Estimating demand for aflatoxin risk reducing strategies in kenya (2)

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Estimating demand for aflatoxin risk reducing strategies in kenya (2)

  1. 1. Estimating Demand for Aflatoxin Risk Reducing Strategies in Kenya Marites Tiongco, IFPRI on behalf of the teamInternational Food Policy Research Institute University of PittsburghInternational Center for the Improvement of Maize ACDI/VOCA/Kenya Maize Development Programand Wheat Kenya Agricultural Research InstituteInternational Crops Research Institute for the Semi- Institut d’Economie RuraleArid TropicsUniformed Services University of the Health Sciences
  2. 2.  Agricultural  Dietary (preharvest, postharvest)  Enterosorption (clays,  Conventional breeding chlorophyllin)  Transgenic breeding  Chemoprevention  Irrigation (Oltipraz, triterpenoids, isothiocyanates)  Biocontrol  Anti-inflammatory  “Good agronomic practices” agents (NSAIDS, green (sorting and segregation) tea polyphenols, allicin)  Improved drying, storage,  Clinical transportation  Hepa-B vaccine  Chemical control (fungicides)Source: Wu & Khlangwiset , 2010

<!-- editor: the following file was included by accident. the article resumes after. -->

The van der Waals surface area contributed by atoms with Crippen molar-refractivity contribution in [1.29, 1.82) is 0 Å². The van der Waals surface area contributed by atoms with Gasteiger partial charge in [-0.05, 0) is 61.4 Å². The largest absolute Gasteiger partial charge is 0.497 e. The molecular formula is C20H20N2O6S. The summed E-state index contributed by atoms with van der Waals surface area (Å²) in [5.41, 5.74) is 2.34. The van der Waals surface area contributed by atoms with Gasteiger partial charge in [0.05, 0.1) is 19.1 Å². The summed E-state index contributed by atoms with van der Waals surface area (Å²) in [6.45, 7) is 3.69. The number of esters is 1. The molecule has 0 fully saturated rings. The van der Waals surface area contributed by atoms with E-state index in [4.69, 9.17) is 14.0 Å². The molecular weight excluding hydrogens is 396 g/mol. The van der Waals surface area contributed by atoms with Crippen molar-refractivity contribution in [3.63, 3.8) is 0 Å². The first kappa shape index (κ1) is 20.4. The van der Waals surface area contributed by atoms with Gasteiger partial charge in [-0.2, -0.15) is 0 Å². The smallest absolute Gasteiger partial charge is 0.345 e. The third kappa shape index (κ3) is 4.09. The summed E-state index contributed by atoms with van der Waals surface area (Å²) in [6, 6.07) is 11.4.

3. 3. Attitude towards aflatoxin contamination Individual and Household characteristics (age,Knowledge about education, gender,health effects of income, etc.) consuming Willingness to pay Demand to adopt aflatoxin control measures contaminated food Characteristics of risk mitigation Perceptions of techonologieshealth risks due to aflatoxincontamination
  4. 4.  Is WTP greater for technologies that are more cost effective in reducing risk aflatoxin contamination? Are farmer’s demand for risk reducing technologies influenced by their educational attainment, experience on high levels of aflatoxin, health cost, or by their income and wealth?